These policy decisions established the framework for stand-by arrangements—a framework of general rules intended to ensure the consistency of purchases under stand-by arrangements with the provisions and purposes of the Fund Agreement. The most important of these rules was that in considering a request for a stand-by arrangement, the Fund would apply the same procedure that is applied to requests for immediate drawings, including a review of the member’s position, policies, and prospects in the context of the Fund’s objectives and purposes, and would agree to the stand-by arrangements only if, and to the extent that, it would be willing to sell foreign exchange to the member immediately. It was also made clear that the right of a member under a stand-by arrangement to make purchases of exchange without further review by the Fund could be suspended if the request for the purchase was received after a general suspension of financial operations had been decided by the Fund, or if the member had become ineligible, under the Articles of Agreement, to use the Fund’s resources, or a decision had been taken to initiate proceedings for declaring the member ineligible. Further, the general rules provided that standby arrangements would normally be for a period not in excess of 6 months, although they could be for longer periods in certain circumstances and subject to appropriate understandings between the Fund and the member. The decision of December 1953 also fixed the charge payable for stand-by arrangements. It is ¼ per cent per annum of that portion of the amount of the arrangement which, if utilized, would increase the Fund’s holdings of the member’s currency above the member’s quota. If the member makes purchases under the arrangement and pays the charge for transactions, the corresponding proportion of the stand-by charge is refunded.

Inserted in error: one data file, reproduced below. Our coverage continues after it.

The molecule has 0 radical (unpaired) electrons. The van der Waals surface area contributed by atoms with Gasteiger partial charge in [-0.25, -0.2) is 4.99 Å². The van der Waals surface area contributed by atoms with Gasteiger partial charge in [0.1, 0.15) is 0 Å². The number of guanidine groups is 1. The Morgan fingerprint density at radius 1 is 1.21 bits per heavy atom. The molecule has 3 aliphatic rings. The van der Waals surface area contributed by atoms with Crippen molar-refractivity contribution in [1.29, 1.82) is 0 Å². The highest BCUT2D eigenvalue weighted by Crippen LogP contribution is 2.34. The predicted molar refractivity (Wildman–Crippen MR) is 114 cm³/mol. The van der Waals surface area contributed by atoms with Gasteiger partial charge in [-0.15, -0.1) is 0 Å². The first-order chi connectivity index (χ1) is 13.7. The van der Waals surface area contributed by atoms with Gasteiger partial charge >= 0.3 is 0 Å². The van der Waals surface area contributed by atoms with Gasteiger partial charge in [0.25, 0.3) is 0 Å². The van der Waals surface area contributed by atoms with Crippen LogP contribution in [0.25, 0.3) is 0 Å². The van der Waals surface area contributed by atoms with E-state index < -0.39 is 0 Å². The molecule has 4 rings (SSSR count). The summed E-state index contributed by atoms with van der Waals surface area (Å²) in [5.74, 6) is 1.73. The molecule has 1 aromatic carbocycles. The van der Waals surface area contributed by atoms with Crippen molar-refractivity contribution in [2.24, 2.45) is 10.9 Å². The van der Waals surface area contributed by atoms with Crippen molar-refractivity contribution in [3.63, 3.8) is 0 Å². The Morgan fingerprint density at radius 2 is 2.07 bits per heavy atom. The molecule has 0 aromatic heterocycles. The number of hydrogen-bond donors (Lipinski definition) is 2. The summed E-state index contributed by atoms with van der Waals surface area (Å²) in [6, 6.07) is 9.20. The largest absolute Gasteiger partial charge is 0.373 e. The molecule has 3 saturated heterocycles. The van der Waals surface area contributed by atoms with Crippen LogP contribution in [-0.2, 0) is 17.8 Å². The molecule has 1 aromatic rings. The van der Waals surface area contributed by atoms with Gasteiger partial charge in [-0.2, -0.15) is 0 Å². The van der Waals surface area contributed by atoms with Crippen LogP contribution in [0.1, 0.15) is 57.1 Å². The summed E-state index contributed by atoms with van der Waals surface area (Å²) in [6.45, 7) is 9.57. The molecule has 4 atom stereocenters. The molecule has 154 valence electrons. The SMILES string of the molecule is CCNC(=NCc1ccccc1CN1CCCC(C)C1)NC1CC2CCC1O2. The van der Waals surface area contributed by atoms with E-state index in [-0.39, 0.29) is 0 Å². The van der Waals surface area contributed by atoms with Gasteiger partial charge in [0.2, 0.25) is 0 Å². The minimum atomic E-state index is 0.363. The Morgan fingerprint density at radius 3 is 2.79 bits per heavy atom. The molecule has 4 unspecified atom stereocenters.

Within the framework established by the general policy decisions, individual stand-by arrangements have been adapted so as to deal as effectively as possible with the diverse problems of Fund members. Stand-by arrangements have been granted by the Fund in order to sustain confidence in currencies under pressure because of international emergencies, to provide additional resources to members during seasonal difficulties, to support programs intended to stabilize economies, to provide backing for currency or exchange reforms, and for certain other purposes.

The Machinery of Stand-By Arrangements